Commissioner: Reds can still honor Pete Rose after latest controversy -- if they want to

Castellini calls newest Pete saga disappointing

CINCINNATI -- Baseball Commissioner Rob Manfred deferred to the Reds on the latest Pete Rose controversy -- claims of Rose having sex with a possibly underaged girl in his playing days.

“I think I made it clear when I decided Mr. Rose’s last request for reinstatement, the ceremonial issues are fundamentally local issues,” said Manfred, in the town for the RBI Softball World Series luncheon. “I think our clubs are best situated to take the pulse of their community and understand what’s appropriate, what’s not appropriate and make a decision on what they want to do with respect to an individual player.

“I don’t think it helps our sport to try to dictate those outcomes sitting in an office in New York. Our owners have great judgment and will make the right decisions for their individuals community.”

That put the issue on owner Bob Castellini, who was also at the RBI luncheon.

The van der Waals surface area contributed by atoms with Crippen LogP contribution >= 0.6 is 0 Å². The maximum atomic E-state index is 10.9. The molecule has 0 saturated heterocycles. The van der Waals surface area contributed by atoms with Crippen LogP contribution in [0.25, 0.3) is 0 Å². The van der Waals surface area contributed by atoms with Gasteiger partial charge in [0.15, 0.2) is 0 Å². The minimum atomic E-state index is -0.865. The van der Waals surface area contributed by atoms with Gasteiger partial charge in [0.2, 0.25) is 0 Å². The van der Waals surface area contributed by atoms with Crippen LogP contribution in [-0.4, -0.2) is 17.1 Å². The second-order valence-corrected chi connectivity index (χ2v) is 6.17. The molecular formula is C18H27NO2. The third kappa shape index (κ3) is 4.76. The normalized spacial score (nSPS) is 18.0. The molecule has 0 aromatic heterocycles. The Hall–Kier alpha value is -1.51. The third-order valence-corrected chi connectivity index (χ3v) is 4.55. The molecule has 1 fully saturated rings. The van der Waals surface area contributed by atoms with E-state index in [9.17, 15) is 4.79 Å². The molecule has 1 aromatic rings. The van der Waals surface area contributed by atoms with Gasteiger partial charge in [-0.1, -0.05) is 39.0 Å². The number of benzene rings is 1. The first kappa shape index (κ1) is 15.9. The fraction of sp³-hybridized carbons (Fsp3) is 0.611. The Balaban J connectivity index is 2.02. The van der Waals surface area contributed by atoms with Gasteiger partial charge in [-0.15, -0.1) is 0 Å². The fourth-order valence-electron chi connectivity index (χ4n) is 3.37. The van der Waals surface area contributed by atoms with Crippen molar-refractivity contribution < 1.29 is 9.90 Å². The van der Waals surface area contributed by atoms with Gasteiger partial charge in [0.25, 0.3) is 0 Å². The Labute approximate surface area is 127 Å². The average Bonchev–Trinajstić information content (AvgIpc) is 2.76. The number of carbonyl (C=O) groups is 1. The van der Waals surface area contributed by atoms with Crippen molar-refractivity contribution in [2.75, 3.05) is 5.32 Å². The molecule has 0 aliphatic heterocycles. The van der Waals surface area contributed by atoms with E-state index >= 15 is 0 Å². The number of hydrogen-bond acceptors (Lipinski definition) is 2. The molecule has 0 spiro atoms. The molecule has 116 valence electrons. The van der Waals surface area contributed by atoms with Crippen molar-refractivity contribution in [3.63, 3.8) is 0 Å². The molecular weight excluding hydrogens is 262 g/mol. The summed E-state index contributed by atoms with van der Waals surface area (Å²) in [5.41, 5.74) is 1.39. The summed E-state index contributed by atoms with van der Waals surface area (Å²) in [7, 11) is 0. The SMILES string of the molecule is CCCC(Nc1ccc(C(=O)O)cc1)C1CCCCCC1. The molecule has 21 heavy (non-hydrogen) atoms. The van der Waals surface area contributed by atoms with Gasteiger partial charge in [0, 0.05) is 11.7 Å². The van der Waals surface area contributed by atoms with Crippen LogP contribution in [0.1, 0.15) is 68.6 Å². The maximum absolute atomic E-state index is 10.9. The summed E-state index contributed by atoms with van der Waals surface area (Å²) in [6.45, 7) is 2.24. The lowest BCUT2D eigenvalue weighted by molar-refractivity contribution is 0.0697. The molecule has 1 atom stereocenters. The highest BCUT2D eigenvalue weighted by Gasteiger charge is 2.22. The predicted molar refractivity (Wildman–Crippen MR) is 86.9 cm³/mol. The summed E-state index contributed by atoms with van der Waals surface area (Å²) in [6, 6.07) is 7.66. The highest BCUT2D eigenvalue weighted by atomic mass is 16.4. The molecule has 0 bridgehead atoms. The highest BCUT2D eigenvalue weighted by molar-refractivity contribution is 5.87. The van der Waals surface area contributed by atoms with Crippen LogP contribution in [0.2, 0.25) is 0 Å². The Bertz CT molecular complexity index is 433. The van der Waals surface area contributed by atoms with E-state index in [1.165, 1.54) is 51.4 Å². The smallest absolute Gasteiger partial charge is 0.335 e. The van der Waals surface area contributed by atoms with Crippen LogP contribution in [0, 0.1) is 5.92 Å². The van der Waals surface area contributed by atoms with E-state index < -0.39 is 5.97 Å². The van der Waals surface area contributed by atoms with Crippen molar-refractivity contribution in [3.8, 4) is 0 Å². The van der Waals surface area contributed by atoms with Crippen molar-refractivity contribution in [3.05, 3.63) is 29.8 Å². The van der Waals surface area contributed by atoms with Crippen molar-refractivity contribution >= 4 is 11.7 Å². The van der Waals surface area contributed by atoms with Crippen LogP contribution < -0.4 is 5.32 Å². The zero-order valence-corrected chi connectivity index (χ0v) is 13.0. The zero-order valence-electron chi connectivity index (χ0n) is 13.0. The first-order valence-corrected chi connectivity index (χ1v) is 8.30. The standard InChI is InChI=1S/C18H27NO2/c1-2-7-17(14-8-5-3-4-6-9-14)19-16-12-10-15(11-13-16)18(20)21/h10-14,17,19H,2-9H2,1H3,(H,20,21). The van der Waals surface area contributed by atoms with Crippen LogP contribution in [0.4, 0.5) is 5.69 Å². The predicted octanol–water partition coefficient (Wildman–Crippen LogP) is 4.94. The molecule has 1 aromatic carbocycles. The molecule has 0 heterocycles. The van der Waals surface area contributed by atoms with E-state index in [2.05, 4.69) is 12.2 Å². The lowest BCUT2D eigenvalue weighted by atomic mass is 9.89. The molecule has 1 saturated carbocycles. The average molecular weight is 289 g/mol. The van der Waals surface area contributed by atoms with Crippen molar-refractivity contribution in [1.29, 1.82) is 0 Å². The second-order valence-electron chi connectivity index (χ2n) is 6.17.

So, are the Reds done with Rose?

“All the information has been very disappointing,” Castellini said. “We have no comment beyond that.”

Rose admits having a sexual relationship with a teenager in the 1970s. The woman claims she was not yet 16 when Rose started having sex with her, according to federal court documents. If proven true, that might have qualified as statutory rape since 16 is the legal age for consent in Ohio.

Rose admitted the sexual relationship started in 1975, the year he turned 34, according to court documents. But Rose claims the girl was 16 at the time, and they never had sex outside Ohio. If so, Rose could argue that he hadn’t committed a crime.

The allegations came light as part of defamation suit that Rose filed against John Dowd, who authored the report that got Rose banned from baseball. Dowd said on radio show that Rose had sex with underage girls. Rose sued.

WCPO.com web editor Greg Noble contributed to this story.

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